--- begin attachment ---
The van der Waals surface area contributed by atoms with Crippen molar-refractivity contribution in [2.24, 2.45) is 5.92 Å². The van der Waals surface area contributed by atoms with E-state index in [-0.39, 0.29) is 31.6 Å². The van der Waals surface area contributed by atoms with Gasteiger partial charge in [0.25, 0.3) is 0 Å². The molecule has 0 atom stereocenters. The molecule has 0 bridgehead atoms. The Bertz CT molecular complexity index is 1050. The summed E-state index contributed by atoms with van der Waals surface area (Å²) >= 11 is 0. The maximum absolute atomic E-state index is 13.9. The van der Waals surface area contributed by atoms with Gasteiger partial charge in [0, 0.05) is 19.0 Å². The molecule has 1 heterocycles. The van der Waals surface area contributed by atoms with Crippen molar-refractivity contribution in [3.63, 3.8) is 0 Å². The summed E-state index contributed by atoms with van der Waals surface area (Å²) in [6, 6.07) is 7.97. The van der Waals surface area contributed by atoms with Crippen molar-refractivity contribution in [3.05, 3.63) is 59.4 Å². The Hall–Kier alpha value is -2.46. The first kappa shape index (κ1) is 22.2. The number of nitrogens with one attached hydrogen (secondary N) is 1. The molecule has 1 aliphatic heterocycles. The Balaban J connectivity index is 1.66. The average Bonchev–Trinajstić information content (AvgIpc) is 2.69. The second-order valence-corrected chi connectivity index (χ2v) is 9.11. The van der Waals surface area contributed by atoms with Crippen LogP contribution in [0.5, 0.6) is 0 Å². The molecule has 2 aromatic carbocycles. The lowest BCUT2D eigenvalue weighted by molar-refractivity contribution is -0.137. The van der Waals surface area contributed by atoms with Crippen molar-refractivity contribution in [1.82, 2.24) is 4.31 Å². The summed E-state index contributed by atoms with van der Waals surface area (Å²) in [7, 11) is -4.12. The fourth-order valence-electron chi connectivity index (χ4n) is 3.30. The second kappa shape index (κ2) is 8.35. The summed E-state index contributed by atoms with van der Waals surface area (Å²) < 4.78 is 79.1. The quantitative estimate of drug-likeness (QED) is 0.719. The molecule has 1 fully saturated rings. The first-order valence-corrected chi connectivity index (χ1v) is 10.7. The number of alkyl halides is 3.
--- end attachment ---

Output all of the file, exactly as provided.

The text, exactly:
The van der Waals surface area contributed by atoms with Crippen molar-refractivity contribution in [2.24, 2.45) is 5.92 Å². The van der Waals surface area contributed by atoms with E-state index in [-0.39, 0.29) is 31.6 Å². The van der Waals surface area contributed by atoms with Gasteiger partial charge in [0.25, 0.3) is 0 Å². The molecule has 0 atom stereocenters. The molecule has 0 bridgehead atoms. The Bertz CT molecular complexity index is 1050. The summed E-state index contributed by atoms with van der Waals surface area (Å²) >= 11 is 0. The maximum absolute atomic E-state index is 13.9. The van der Waals surface area contributed by atoms with Gasteiger partial charge in [0, 0.05) is 19.0 Å². The molecule has 1 heterocycles. The van der Waals surface area contributed by atoms with Crippen molar-refractivity contribution in [3.63, 3.8) is 0 Å². The summed E-state index contributed by atoms with van der Waals surface area (Å²) in [6, 6.07) is 7.97. The van der Waals surface area contributed by atoms with Crippen molar-refractivity contribution in [3.05, 3.63) is 59.4 Å². The Hall–Kier alpha value is -2.46. The first kappa shape index (κ1) is 22.2. The number of nitrogens with one attached hydrogen (secondary N) is 1. The molecule has 1 aliphatic heterocycles. The Balaban J connectivity index is 1.66. The average Bonchev–Trinajstić information content (AvgIpc) is 2.69. The second-order valence-corrected chi connectivity index (χ2v) is 9.11. The van der Waals surface area contributed by atoms with Crippen LogP contribution in [0.5, 0.6) is 0 Å². The molecule has 2 aromatic carbocycles. The lowest BCUT2D eigenvalue weighted by molar-refractivity contribution is -0.137. The van der Waals surface area contributed by atoms with Crippen molar-refractivity contribution in [1.82, 2.24) is 4.31 Å². The summed E-state index contributed by atoms with van der Waals surface area (Å²) in [7, 11) is -4.12. The fourth-order valence-electron chi connectivity index (χ4n) is 3.30. The second kappa shape index (κ2) is 8.35. The summed E-state index contributed by atoms with van der Waals surface area (Å²) < 4.78 is 79.1. The quantitative estimate of drug-likeness (QED) is 0.719. The molecule has 1 fully saturated rings. The first-order valence-corrected chi connectivity index (χ1v) is 10.7. The number of alkyl halides is 3.